We are located in Guilford House, a pleasant yellow brick building initially constructed in 1892 as a women’s dormitory. Ensconced in the square mile of cultural treasures and pursuits known as University Circle, the department offers classes and hosts events that reexamine tradition and reaffirm exploration and scrutiny.
Our students examine the interactions between writing and its contexts through coursework, collaborative enterprise, pedagogical training, creative works, and independent research.
Since 2005, members of the department have published eighteen books—fiction, analysis, criticism, and poetry— on diverse subjects: the language of depression, intellectual property rights, the history of print culture, the origins of the horror film genre.
Schedule of Events
Friday, December 6th
Celebration of Student Writing
The Celebration of Student Writing is a university-wide showcase of student writing projects. It encourages students to re-present and display their research and writing in formats other than word-processed letters and lines on the printed page. The Celebration is held in conjunction with the Intersections: SOURCE Undergraduate Symposium & Poster Session; it is co-sponsored by the Center for the Study of Writing and SAGES.
Adelbert Gym. 12:00 to 2:45 p.m.
Friday, December 6th
"'Rituals of the Ordinary': Marilynne Robinson's Aesthetics of Belief and Finitude," a lecture by Ray Horton. Marilynne Robinson, author of Housekeeping, Gilead, and Home, has garnished considerable attention for her sustained attention to religious themes. Yet despite their frequent allusions to the metaphysics of a traditional Protestant Christianity, Robinson's novels reorient the category of religious conviction, imagining belief as a phenomenological background that activates concentrated aesthetic attention to quotidian moments of contingency and materiality. Consequently, Robinson's work intervenes in the prevailing critical discourse surrounding religion and literature, offering an alternative to methodologies that prioritize the ontology of belief over the aesthetic modes of perception that belief initiates.This lecture is the 2013 winner of the Neil Macintyre Prize for best paper by a graduate student in English. Clark 206. 4:00 to 6:00.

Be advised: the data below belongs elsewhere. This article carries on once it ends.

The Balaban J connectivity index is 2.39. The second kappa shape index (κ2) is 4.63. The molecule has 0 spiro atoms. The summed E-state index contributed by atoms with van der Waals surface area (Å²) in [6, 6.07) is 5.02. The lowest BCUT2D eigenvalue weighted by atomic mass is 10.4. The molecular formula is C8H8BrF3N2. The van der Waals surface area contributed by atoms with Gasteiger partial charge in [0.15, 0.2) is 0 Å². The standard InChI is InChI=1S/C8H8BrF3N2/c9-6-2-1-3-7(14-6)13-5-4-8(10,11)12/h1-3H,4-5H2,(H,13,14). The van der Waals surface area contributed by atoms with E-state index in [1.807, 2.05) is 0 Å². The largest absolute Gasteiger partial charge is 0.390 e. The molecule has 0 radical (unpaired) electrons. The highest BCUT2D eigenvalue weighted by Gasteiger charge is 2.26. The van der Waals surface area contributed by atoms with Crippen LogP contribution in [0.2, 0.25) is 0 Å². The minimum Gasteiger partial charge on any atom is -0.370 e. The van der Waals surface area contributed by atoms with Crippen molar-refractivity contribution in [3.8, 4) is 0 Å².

Saturday, May 31st
"Breaking Genre: In the Context of Others," a writers conference. Keynote: Thrity Umrigar. Presenters: Mary Biddinger, Joyce Dyer, Michael Grant Jaffe, Phil Metres, Lynn Powell, Jim Sheeler, S. Andrew Swann, Samuel Thomas, Cinda Chima Williams. One Day Conference. On the campus of Case Western Reserve University, Cleveland, Ohio. For more information: email@example.com.
Friday, July 11th through Sunday, July 13th
"Evil Incarnate: Manifestations of Villains and Villainy," an interdisciplinary conference sponsored by the English Department. Keynote speakers will include: Prof. David Frankfurter (Religious Studies, Boston University),Prof. Ronald Holmes (Justice Administration, University of Louisville) , and Prof. William Paul (Film Studies, Washington University in St. Louis).
Emily Dickinson and Philosophy by Jed Deppman, Marianne Noble, and Gary Stonum. Cambridge University Press.
Partenia, a Pastoral Play, by Barbara
Torelli Benedetti. A Bilingual Edition.
Edited and Translated by Lisa Sampson & Barbara Burgess-Van Aken. Centre for Reformation and Renaissance Studies and ITER.
Loom by Sarah Gridley. Omnidawn Publishing.
Writing Against Time by Michael Clune. Stanford UP.